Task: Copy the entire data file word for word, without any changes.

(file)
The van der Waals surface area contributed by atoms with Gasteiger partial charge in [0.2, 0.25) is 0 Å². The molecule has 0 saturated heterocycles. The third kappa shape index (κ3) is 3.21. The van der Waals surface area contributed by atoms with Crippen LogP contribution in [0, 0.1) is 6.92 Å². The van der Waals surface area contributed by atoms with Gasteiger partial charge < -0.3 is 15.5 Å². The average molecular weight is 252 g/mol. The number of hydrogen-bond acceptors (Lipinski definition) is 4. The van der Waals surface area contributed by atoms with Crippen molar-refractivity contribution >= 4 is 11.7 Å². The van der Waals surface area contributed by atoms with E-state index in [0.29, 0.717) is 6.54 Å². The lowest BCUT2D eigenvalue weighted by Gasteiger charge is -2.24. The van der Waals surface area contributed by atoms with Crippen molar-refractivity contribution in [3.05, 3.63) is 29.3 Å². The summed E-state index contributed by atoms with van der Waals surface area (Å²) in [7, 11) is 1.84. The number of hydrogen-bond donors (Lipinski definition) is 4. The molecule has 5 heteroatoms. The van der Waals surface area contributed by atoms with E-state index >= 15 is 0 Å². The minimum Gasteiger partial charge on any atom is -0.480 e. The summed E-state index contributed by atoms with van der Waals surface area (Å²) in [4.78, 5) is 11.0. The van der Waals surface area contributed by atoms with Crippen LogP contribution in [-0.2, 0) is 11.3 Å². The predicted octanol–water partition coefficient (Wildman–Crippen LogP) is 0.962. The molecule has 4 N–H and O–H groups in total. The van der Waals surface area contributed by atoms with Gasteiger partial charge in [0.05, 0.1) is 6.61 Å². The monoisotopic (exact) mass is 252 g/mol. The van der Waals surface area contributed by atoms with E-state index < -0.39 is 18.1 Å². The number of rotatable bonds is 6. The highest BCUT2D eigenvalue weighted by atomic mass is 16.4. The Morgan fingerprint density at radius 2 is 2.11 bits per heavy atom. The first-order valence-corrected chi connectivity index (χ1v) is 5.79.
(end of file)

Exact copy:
The van der Waals surface area contributed by atoms with Gasteiger partial charge in [0.2, 0.25) is 0 Å². The molecule has 0 saturated heterocycles. The third kappa shape index (κ3) is 3.21. The van der Waals surface area contributed by atoms with Crippen LogP contribution in [0, 0.1) is 6.92 Å². The van der Waals surface area contributed by atoms with Gasteiger partial charge < -0.3 is 15.5 Å². The average molecular weight is 252 g/mol. The number of hydrogen-bond acceptors (Lipinski definition) is 4. The van der Waals surface area contributed by atoms with Crippen molar-refractivity contribution >= 4 is 11.7 Å². The van der Waals surface area contributed by atoms with E-state index in [0.29, 0.717) is 6.54 Å². The lowest BCUT2D eigenvalue weighted by Gasteiger charge is -2.24. The van der Waals surface area contributed by atoms with Crippen molar-refractivity contribution in [3.05, 3.63) is 29.3 Å². The summed E-state index contributed by atoms with van der Waals surface area (Å²) in [7, 11) is 1.84. The number of hydrogen-bond donors (Lipinski definition) is 4. The molecule has 5 heteroatoms. The van der Waals surface area contributed by atoms with E-state index >= 15 is 0 Å². The minimum Gasteiger partial charge on any atom is -0.480 e. The summed E-state index contributed by atoms with van der Waals surface area (Å²) in [4.78, 5) is 11.0. The van der Waals surface area contributed by atoms with Crippen LogP contribution in [-0.2, 0) is 11.3 Å². The predicted octanol–water partition coefficient (Wildman–Crippen LogP) is 0.962. The molecule has 4 N–H and O–H groups in total. The van der Waals surface area contributed by atoms with Gasteiger partial charge in [0.05, 0.1) is 6.61 Å². The monoisotopic (exact) mass is 252 g/mol. The van der Waals surface area contributed by atoms with E-state index < -0.39 is 18.1 Å². The number of rotatable bonds is 6. The highest BCUT2D eigenvalue weighted by atomic mass is 16.4. The Morgan fingerprint density at radius 2 is 2.11 bits per heavy atom. The first-order valence-corrected chi connectivity index (χ1v) is 5.79.